I allow each tech to establish his or her own car stock inventory. There are many variables that go into establishing an appropriate level of parts and supplies that are carried. How far away is their working territory? How many models of equipment are being serviced? What level of technical expertise does each car stock have to support? What size vehicle does the tech drive? What effects will heat or cold have on the carried supplies and parts? Is the tech neat and organized or messy and unorganized? Does your service depart have a location for parts drop, parts driver or arrange for UPS home delivery of needed parts? Is there a problem with excessive breakage or theft? These are a few of the variables that must be considered when establishing the level of parts to be carried.

Wasted Time =Wasted Money

Some dealerships minimize the cost and hassle of maintaining car stocks by having their techs come into the office each morning to pick up needed parts. I firmly believe that NO car stock inventory is extremely expensive, much more expensive than even a $10,000 car stock.

Calculate the cost of wasted time each morning for the tech to come into the office, have a cup of coffee, share a few friendly words with other office staff, have an additional conversation with other techs in the parking lot before leaving to drive to their first call. Using conservative numbers of a half-hour wasted each time the tech comes into the office, and an additional half-hour to drive to the first call of the morning. Using realistic numbers of one-hour daily of non-productive time and these daily trips to the office cost over $14,500 per tech, per year. (5 hours times 45 weeks, [allowing for training, vacations, and holidays] times $65.00 [cost of the labor hour of a tech making $15.00 per hour] equals more than $14,500 per tech.) Wasted labor hours can never be recouped. Unused parts, in a car stock inventory, continue to maintain its value.

Updated Inventory For Cost Effectiveness

A continually updated inventory is vital to effectively completing service calls. Most computerized dispatch software programs have a built-in inventory system. It is much more effective to look into your computer files to see which tech currently has a needed part, than to randomly send the next available tech who may or may not have the part.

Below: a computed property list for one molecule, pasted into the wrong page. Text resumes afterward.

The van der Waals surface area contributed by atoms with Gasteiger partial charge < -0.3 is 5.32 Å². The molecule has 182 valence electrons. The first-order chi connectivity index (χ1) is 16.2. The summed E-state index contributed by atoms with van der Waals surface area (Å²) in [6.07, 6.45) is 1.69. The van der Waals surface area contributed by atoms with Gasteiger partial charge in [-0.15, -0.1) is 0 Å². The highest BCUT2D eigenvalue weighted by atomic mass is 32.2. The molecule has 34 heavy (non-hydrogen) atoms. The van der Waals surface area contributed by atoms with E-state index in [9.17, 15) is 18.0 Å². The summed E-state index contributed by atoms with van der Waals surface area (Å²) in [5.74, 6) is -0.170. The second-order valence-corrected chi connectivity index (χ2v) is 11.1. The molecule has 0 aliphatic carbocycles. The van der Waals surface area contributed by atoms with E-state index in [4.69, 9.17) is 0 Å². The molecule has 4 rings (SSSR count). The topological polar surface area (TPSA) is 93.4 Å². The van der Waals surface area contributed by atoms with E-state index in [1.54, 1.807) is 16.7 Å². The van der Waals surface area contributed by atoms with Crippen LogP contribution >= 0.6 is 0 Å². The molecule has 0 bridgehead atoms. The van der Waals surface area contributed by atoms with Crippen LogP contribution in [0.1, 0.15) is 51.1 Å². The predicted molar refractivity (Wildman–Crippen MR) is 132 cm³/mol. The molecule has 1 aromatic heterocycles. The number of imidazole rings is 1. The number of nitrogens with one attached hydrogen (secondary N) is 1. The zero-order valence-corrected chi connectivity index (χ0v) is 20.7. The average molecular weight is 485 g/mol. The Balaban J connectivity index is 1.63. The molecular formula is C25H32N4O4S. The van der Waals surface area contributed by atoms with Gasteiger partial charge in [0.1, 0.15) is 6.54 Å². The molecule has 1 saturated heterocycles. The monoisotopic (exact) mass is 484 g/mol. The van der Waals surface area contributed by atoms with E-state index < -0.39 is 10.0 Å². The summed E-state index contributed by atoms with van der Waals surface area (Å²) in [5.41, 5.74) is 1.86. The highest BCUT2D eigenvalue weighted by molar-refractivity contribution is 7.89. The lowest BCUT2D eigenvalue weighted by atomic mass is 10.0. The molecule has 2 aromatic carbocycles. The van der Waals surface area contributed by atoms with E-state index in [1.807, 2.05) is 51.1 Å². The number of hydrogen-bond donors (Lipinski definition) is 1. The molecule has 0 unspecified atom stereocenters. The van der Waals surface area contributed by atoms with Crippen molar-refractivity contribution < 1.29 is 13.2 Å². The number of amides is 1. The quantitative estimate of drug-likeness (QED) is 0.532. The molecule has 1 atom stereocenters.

As natural attrition occurs, the machine population will shift from older analog equipment to newer digital models. It is imperative to reevaluate the levels of part purchases and the type of parts that are carried in the warehouse and car stock inventory.

An accurate inventory allows the tech that has diagnosed a specific problem that requires part immediate information on that part being in their car stock. They can quickly check their updated car stock inventory (which is conveniently stored in their tool case). This eliminates the time consuming and frustrating search of their vehicle to try to find the needed part. This type of efficiency enhances the level of service that can be delivered to your customers. It will greatly shorten the turn around time required on calls waiting for parts installations. It will increase your customer’s level of satisfaction.

One of the greatest ongoing costs to all dealerships is the inventory of parts that are necessary to deal with the daily servicing of equipment. Depending on the size of your operation, hundreds, thousands or even millions of dollars are invested in an attempt to have the correct part in the right place in a timely manner. This simple concept has been the nemesis of thousands of service managers. The delicate balancing of time, monetary resources, storage and the availability of needed parts will be simplified by carefully monitoring car stock inventory.

WebinarCase Studies and White PapersSand Exchange Blog

imageSource Magazine Quick Links
Upcoming Events
ITEX Expo & Conference
©2015 Questex, LLC. All rights reserved
Reproduction in whole or part is prohibited
Please send any technical comments or questions to our webmaster